Can you find the problem? Serious Links click here. Old Test 1 Introduction through Section 2. Test 2, Oct. Test 4 Sections 5. Test 5 Sections 6. Muller -- Test 5 merged version. Test 5 Sections 7. Test 6 Sections 7. Test 7 Sections 8. Test 8 Section 9. Binomial : What are the hallmarks and differences? Includes many example problems, with solutions.
Return to Mr. Return to Mathematics Department home page. Return to St. Albans home page. If we think that the sample mean nitrogen removed at a particular buffer width might reasonably be any value in the intervals shown, a sample regression line will result from connecting any point in the interval above 6 to any point in the interval above With this in mind, the dashed lines in the plots on the next page represent extreme cases for possible sample regression lines.
From these plots, we can see that there is a wider range of possible slopes in the second plot on the bottom than in the first plot on the top. Because of this, the variability in the sampling distribution of b , the estimator for the slope of the regression line, will be smaller for the first study plan with four observations at 6 feet and four observations at 13 feet than it would be for the second study plan with four observations at 8 feet and four observations at 10 feet.
Therefore, the first study plan on the top would provide a better estimator of the slope of the regression line than the second study plan on the bottom. Although this assumption was motivated by prior experience, it may not be correct. Describe another way of choosing the widths of the buffer strips at eight locations that would enable the researchers to check the assumption of a straight-line relationship. To assess the linear relationship between width of the buffer strip and the amount of nitrogen removed from runoff water, more widths should be used.
To detect a nonlinear relationship, it would be best to use buffer widths that were spaced out over the entire range of interest. For example, if the range of interest is 6 to 13 feet, eight buffers with widths 6, 7, 8, 9, 10, 11, 12 and 13 feet could be used.
As you look back on this question in its entirety, consider the number of mental transitions that a student would need to make in order to navigate all six parts of the question successfully. Well-prepared AP Statistics students should be able to interpret the slope of a linear regression model in context in part a , and to explain why extrapolation is inappropriate in part b.
Students need to shift their thinking to the underlying assumption that the values of the response variable are normally distributed about the regression line at each value of the explanatory variable prior to parts c and d. The novel reasoning required in part e is typical of the investigative task. To answer this part correctly, students need to recognize how the slopes could vary with each of the proposed study plans.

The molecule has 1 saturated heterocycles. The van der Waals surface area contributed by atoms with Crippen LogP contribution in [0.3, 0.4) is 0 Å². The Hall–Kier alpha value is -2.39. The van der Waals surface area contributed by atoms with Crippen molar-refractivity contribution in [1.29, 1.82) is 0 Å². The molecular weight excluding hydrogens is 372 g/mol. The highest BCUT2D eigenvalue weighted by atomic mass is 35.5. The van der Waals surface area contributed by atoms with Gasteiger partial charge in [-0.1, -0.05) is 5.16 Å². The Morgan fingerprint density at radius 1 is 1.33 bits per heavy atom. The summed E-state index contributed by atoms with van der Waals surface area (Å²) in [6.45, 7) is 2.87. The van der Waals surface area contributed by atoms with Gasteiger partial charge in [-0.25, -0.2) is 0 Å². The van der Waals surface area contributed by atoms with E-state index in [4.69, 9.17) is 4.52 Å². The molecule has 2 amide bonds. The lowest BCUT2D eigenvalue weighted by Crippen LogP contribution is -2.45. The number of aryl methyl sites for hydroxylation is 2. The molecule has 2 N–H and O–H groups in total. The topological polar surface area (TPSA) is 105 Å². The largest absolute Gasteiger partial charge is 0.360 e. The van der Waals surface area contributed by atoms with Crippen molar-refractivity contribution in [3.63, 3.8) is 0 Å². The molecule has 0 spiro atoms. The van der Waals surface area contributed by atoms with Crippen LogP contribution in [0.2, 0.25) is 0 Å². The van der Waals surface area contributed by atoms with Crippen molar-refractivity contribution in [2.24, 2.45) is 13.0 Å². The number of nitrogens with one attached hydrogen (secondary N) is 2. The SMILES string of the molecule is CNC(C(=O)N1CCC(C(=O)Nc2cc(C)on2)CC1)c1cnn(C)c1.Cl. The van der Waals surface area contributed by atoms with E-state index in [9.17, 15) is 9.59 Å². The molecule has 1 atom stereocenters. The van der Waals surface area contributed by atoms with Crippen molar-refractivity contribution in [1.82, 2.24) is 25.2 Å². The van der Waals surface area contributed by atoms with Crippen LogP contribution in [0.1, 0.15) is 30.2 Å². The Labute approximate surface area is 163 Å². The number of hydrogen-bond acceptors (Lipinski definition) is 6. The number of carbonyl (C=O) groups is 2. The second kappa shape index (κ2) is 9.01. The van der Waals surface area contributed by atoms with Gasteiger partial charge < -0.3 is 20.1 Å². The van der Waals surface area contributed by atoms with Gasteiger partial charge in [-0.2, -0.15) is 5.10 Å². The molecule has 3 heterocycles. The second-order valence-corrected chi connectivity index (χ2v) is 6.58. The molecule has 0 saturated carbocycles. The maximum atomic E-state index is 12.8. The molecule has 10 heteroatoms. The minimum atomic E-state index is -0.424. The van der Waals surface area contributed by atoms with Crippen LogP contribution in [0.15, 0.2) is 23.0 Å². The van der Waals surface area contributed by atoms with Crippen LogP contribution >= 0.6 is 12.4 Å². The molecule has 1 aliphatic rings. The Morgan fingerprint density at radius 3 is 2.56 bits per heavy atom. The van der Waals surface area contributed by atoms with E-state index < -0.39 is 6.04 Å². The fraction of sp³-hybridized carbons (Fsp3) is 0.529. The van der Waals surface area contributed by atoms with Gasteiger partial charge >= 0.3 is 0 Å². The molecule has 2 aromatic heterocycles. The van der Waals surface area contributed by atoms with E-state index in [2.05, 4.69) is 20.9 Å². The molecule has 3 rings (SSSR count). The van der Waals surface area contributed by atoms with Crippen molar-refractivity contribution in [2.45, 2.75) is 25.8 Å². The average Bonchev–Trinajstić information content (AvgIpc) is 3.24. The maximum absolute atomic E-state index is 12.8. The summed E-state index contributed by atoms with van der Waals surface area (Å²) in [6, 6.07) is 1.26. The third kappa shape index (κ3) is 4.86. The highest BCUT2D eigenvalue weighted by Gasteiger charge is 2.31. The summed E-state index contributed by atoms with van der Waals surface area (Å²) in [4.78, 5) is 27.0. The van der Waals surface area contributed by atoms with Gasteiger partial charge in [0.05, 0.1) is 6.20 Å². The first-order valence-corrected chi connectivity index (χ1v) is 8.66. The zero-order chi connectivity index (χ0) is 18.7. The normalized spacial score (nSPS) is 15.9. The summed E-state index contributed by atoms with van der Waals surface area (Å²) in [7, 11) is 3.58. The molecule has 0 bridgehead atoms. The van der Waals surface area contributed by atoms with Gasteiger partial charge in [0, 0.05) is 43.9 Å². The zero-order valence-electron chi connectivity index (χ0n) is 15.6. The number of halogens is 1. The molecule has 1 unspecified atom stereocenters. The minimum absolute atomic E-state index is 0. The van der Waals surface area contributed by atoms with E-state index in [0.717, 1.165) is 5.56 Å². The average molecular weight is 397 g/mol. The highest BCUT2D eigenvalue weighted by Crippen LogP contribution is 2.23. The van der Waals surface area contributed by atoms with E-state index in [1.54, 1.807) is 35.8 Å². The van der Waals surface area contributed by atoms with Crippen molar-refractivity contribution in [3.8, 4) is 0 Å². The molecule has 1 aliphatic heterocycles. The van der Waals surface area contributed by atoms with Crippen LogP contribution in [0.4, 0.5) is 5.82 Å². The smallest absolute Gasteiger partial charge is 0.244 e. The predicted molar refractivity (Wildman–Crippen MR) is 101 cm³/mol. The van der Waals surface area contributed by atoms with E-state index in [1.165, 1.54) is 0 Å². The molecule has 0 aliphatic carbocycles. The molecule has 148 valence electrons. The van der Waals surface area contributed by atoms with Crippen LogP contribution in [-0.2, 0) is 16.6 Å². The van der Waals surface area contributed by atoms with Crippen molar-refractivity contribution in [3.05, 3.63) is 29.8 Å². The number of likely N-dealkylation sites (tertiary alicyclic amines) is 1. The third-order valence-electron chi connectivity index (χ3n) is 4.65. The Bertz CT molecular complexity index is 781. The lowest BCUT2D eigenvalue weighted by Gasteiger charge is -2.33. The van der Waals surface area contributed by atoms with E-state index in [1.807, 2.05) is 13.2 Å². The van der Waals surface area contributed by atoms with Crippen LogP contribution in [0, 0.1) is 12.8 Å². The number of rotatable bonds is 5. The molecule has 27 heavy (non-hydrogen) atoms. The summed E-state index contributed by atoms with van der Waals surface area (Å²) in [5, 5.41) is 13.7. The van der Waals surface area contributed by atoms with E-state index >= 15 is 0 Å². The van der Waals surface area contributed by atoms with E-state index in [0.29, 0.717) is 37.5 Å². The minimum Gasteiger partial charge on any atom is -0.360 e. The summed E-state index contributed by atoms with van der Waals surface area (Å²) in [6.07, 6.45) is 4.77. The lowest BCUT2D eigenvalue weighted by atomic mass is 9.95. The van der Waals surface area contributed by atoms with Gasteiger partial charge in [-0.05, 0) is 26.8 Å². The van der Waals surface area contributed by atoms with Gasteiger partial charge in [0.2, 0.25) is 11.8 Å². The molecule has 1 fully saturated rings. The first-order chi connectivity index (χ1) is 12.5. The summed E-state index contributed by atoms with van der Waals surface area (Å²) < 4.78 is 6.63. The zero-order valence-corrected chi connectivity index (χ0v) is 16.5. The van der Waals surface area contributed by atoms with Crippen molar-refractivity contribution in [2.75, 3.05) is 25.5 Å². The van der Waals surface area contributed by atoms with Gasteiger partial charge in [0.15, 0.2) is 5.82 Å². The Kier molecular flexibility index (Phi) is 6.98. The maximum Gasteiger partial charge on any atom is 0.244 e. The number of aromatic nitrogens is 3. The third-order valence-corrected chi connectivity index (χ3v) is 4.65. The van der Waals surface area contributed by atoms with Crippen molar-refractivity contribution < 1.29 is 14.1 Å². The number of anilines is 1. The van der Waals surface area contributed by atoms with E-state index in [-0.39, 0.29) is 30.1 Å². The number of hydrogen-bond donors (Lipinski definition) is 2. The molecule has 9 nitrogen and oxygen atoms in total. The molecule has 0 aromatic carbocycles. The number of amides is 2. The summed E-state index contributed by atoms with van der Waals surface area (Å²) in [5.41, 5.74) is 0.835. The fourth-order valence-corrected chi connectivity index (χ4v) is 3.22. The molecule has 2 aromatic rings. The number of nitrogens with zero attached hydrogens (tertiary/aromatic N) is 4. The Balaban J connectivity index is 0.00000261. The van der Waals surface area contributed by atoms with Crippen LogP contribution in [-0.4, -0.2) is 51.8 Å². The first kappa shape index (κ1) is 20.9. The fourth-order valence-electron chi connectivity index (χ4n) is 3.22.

Part f requires students to pivot one final time in considering a different aspect of the design: how to establish whether the relationship between the variables is linear. I suspect that many statistics teachers would have difficulty making all the moves expected in the last four parts of this question! In the directions that precede the investigative task, students are reminded that the quality of their response includes both statistical accuracy and clear communication.
Directions: Show all your work. Indicate clearly the methods you use, because you will be scored on the correctness of your methods as well as on the accuracy and completeness of your results and explanations. Rather than providing separate sub-scores for each of the six parts of this question, readers are instructed to group parts a and b into a single component, and parts c and d into a single component, with parts e and f counting as one component each. Scoring This question is scored in four sections.
Section 1 consists of parts a and b ; section 2 consists of parts c and d ; section 3 consists of part e ; section 4 consists of part f. Each of the four sections is scored as essentially correct E , partially correct P , or incorrect I.
The E-P-I scoring system for individual components of questions was another clever invention in the early years of the AP Statistics exam. Partially correct P is a broad category that acknowledges a wide range of student answers that include some, but not all, of the required statistical elements, or that suffer from weak communication. Recall that Section 1 consists of part a —interpreting the slope of the regression line in context—and part b —explaining why it is not appropriate to use the model to make predictions far outside the domain of values for the explanatory variable in this study.
Section 1 is scored as follows: Essentially correct E if the response includes the following two components: 1. The response in part a is correct, as evidenced by the correct interpretation of the slope, in context. The response in part b is correct, as evidenced by the identification of extrapolation as the reason that the model should not be used and the response is in context.
It is quite common for question teams to provide additional scoring notes like the ones above to assist readers in applying the rubric consistently for each component of a question.
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